The Best MTB Trails for the Eclipse, From Vermont to Texas [2024]

We've scoped out some of the best mountain bike trails located within the path of the 2024 total solar eclipse, including a few bike parks and IMBA Epics.

Depending where you’re mountain biking, you may want to bring a light with you on Monday. That’s because a total solar eclipse is coming to parts of the US, with the band of totality sweeping across some of our favorite trail systems. Mountain biking during a total solar eclipse promises to be a rare and memorable experience since the next one won’t happen in the US until 2044.

We consulted an interactive map from NASA to find some of the best trails to experience the eclipse on April 8. Are you planning an eclipse ride or did we miss a spot? Tell us where you’re riding in the comments below.

All times and durations listed are approximations; be sure to double check the timing for your area so you don’t miss the big moment! Also note that early spring conditions may mean trail closures in some of these locations, particularly the farther you travel north; obey any and all trail closures posted online or at the trailhead.

Remember, it’s not safe to look directly at the sun so please follow the recommendations from the American Academy of Ophthalmology for safe solar eclipse viewing.

Station Mountain Bike Park, file photo courtesy of Rhett Jones

Spider Mountain, Station Mountain, and Reville Peak, Texas

2:37p EDT

Mountain bikers will have a few great spots to choose from in Texas, and with plenty of wide open spaces and generally clear skies, this zone seems like the surest best on Monday. The center of the eclipse should pass almost directly over this trio of popular trail networks, giving riders about four minutes to experience complete darkness in the middle of the day.

The Goodwater Loop, an IMBA Epic, is also located within the range of totality, and offers 26 miles of singletrack for your riding and viewing pleasure.

Along the LOViT trail in Arkansas. Photo: Jeff Barber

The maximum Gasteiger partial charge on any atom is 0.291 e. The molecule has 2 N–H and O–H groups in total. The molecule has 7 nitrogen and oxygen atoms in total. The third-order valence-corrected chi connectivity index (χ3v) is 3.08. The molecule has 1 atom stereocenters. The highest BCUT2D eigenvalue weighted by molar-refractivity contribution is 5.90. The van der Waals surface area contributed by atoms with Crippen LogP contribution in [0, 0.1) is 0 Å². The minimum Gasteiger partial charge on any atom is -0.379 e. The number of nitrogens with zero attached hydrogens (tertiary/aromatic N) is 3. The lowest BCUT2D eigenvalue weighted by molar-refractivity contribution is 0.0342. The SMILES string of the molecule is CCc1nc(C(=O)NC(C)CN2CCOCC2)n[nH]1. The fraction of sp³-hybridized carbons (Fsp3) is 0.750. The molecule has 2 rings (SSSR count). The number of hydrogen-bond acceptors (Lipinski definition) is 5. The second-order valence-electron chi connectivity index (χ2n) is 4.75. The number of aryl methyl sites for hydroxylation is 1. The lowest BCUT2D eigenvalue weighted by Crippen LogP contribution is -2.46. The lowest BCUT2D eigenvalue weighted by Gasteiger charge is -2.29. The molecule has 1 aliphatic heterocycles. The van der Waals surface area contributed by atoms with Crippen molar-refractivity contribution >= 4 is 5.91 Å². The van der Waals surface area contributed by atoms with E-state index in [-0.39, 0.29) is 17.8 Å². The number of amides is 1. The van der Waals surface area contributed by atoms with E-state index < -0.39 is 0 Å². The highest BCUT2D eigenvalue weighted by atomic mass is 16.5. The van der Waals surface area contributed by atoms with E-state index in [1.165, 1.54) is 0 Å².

IMBA Epics and more in Arkansas

2:52p EDT

The total solar eclipse will pass across a wide swath of Arkansas, though the totality won’t be visible from Bentonville and the far northwest corner of the state. Instead, riders should head to the town of Hot Springs to ride the Lake Ouachita Vista Trail (LOViT), an IMBA Epic ride with sweeping views like the one shown above. The Northwoods trail system in Hot Springs could be another good trail choice — just be sure to time it so you’re in an open area for the eclipse.

Syllamo is a lesser-traveled IMBA Epic located northeast of Little Rock that also lies in the path of totality. This trail is densely forested so while you may not find an unobstructed view of the skies here, you will almost certainly experience darkness for three to four minutes.

Mount Nebo is another popular Arkansas riding spot that’s part of the State Park system Monument Trails. The trails here are steep and challenging so don’t forget to turn on your light before you drop into the descent!

Photo: zephxiii

Brown County, Indiana

3:07p EDT

Brown County Park is one of the most celebrated mountain bike trail systems in the midwest with more than 30 miles of quality singletrack to explore. There’s a good bit of tree cover here which isn’t ideal for eclipse watching, but fortunately it’s still early enough in the season that many trees won’t be fully leafed out yet. Current trail conditions can be found on the Brown County trails website.

Photo: mongwolf

Mohican State Park, Ohio


Mohican State Park in Ohio is an IMBA Epic with 23 miles of singletrack. Riders will get to experience about three minutes of the totality at the park, which is located near the town of Loudonville. This is another spot that features a lot of tree cover and questionable trail conditions at the time of the eclipse.

Photo: jneuff

Ellicottville Loop, New York


The Ellicottville Loop in western New York state promises spots for viewing the open sky along its 30-mile length. Riders will only get about two minutes in the totality, but that’s plenty of time to take some epic photos of the ride. With snow in the forecast over the next couple of days, trail conditions could be iffy on April 8.

Heaven’s “Bench”. Photo: Singletracks member rmp01.

Kingdom Trails, Vermont


Kingdom Trails in Vermont is another great eclipse viewing location. The trails are currently closed for the season but Kingdom Trails Association offers this option (from Instagram):

“Although the KT network is closed at that time of the year while we navigate Vemont’s 5th and messiest “Mud” Season, on that day we are opening Bill Magill, a trail on the property that KT owns on Darling Ridge, for people to access on foot for viewing the eclipse.” More info can be found here.

Alternatively, I’d suggest grabbing your gravel bike and sticking to lesser-traveled roads in the area.

Shadows on the pavement during a partial solar eclipse in 2017. Photo: Jeff Barber

Even if you aren’t able to ride in an area that will experience the eclipse totality, April 8 still promises to be a unique time to ride. Atlanta riders will see 75-80% coverage while mountain bikers in Denver will see 60-65% coverage.

Remember, it’s not safe to look directly at the sun no matter where you are, but even in areas with lesser coverage you’ll still see signs of the eclipse. Please follow the recommendations from the American Academy of Ophthalmology for safe solar eclipse viewing.